BBC’s “A History of the World in a Hundred Objects”. For those residing outside Britain, you might be unaware of this brilliant radio programme, in which British Museum director Neil McGregor pieces together a history of human civilisation from individual pieces in the museum’s collection, presented in 15-minute installments, each featuring almost invariably well-informed guests. Beyond the impressive feat of routinely evoking an object the audience cannot see (well, you can see them online), this is simply great radio.
An interview with Bill Gaines. This 1983 Comics Journal interview with the EC comics publisher, conducted by Dwight R. Decker, Gary Groth and Peppy White, is not only a great historical document, but a fantastic read.
The Hooded Utilitarian goes archival. The comics blog to which I occasionally contribute has added a new feature: the representation of academic and critical texts of note for the internet audience. Fabrice Neaud’s late 90s review of Aristophane’s Conte Démoniaque is a great example of what comics criticism can be, while Andrei Molotiu’s 2006/2007 essay on the aesthetics of original comic art is a fine scholarly analysis.
Image: Ain Sakri Lovers figurine, found near Bethlehem. More here.
Sam Lipsyte on Wilson. A fine review of Dan Clowes’ latest comic. One of the few I’ve read that seems to get it.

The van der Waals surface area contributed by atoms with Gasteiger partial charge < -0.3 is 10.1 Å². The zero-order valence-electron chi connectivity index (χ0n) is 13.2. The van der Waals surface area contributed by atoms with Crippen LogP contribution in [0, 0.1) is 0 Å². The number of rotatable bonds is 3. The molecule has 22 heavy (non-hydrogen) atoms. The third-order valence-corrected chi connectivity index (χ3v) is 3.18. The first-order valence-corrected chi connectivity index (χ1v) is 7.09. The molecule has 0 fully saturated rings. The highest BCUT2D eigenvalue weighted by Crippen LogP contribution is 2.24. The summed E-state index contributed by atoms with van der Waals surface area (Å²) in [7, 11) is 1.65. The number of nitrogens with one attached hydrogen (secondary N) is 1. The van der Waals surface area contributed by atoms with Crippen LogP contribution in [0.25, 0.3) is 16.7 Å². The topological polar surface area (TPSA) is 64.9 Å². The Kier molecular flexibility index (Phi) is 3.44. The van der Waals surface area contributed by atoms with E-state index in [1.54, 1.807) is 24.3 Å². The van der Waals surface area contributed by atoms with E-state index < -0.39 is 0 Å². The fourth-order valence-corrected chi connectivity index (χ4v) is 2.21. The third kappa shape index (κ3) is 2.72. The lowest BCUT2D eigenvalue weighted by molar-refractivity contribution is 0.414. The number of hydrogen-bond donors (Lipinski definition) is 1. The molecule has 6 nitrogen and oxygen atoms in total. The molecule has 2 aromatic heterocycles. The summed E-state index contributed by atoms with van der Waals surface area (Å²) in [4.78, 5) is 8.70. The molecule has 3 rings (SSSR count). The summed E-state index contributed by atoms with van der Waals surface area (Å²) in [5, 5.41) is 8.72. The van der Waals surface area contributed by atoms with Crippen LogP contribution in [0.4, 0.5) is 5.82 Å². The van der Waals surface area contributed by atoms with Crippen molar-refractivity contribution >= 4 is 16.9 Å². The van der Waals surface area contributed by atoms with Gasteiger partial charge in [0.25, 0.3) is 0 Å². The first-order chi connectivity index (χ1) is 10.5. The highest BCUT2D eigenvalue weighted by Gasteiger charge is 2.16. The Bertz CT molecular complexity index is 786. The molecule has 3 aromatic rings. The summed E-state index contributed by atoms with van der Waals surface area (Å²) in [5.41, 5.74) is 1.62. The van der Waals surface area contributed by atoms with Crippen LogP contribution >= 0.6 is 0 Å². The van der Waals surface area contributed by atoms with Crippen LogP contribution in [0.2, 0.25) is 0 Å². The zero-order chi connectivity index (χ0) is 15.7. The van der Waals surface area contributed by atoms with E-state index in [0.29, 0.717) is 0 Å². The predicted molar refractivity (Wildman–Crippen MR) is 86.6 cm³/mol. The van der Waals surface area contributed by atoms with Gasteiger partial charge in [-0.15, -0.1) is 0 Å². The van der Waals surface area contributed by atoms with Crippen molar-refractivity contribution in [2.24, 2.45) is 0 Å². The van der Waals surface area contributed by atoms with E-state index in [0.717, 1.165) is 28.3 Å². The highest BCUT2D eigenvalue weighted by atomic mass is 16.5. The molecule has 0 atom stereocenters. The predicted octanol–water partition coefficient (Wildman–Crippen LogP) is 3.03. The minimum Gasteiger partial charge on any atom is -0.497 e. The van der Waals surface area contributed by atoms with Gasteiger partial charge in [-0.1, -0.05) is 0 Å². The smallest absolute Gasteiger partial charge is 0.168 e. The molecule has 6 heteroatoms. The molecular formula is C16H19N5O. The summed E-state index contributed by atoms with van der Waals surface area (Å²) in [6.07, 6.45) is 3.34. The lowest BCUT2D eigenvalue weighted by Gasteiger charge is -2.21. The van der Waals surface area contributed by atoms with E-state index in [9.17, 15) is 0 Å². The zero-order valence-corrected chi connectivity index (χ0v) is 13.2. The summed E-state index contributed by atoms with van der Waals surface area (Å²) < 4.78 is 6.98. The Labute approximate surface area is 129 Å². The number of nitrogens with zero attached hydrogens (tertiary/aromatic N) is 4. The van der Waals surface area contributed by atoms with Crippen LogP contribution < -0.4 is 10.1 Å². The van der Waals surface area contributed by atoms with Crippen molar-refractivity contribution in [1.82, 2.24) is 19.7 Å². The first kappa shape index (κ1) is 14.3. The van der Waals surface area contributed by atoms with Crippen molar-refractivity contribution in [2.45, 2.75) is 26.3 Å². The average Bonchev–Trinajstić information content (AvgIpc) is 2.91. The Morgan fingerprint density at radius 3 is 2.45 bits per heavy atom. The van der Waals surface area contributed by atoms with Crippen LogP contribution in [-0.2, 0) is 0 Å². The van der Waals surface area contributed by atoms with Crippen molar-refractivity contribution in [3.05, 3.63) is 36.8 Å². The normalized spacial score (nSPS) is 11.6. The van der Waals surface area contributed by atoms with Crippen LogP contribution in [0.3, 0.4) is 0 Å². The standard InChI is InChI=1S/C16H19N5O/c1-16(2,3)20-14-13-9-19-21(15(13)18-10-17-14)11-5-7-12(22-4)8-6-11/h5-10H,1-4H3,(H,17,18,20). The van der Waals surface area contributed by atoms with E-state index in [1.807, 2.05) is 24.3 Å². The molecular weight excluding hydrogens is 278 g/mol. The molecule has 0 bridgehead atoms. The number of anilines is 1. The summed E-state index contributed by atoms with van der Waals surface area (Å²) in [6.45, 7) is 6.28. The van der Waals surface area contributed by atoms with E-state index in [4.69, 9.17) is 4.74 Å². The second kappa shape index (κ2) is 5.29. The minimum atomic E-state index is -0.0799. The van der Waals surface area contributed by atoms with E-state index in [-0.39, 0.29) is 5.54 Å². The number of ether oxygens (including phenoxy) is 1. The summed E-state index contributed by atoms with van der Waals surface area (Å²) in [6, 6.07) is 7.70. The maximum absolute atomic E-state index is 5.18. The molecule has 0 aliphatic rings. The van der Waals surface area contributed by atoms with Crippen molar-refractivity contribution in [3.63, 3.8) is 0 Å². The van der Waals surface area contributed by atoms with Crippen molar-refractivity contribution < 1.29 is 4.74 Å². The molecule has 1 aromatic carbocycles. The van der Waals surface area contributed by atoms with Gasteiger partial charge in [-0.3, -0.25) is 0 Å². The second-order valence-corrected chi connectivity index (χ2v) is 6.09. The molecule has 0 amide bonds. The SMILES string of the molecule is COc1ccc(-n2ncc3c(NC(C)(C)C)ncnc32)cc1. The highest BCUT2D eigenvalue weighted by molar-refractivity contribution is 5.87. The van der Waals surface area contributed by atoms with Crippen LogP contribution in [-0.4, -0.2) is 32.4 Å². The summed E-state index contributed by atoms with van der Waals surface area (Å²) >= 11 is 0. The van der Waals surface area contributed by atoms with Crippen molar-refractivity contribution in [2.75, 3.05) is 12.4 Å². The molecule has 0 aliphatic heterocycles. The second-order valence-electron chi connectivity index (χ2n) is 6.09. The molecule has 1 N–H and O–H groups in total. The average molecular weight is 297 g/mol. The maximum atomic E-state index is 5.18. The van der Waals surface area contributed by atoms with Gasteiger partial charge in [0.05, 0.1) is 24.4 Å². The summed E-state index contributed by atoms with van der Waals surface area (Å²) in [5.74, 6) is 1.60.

“1000 Years of Pretty Boys”. Guest-blogging for the Hooded Utilitarian, JR Brown provides a great, detailed survey of homosocial depictions of bishounen, beautiful young men, in historical Japan as a framework for understanding especially shoujo and yaoi manga.
“the economics profession went astray because economists, as a group, mistook beauty, clad in impressive-looking mathematics, for truth”
– Paul Krugman
The picks of the week from around the web.
Busy times, but this week I’ve had a little time to poke around the web. Here’s what rose to the top.
The New York Times: “How Did Economists Get it so Wrong?” Economist, columnist and Nobel laureate Paul Krugman offers an analysis of the developments in macroeconomic theory through the 20th Century that led us to a situation where the vast majority of influential economists were unable to predict the recession. Great, lucid writing on a complex issue.
The Guardian.This piece, by Rebecca Solnit, on the fourth anniversary of Katrina depressed the hell out of me, but serves as reminder of what should have been a wakeup call to the American mainstream.
Wired: “The Good Enough Revolution” interesting analysis of the development, last half a dozen year’s, in consumer behaviour and technology towards a preference for cheap and accessible. Think point-and-shoot digital cameras, MP3s and Predator Drones.
David Bordwell on Archie. The great film scholar and discrete comics fan brings his always insightful analysis to bear on the latest developments in one of America’s most resilient comics properties.
Bookforum: Jeet Heer on Crumb’s Genesis. Your comics link of the week is one of the best pieces of comics criticism I’ve read lately. Looking forward to that book! (please note: apparently requires registration).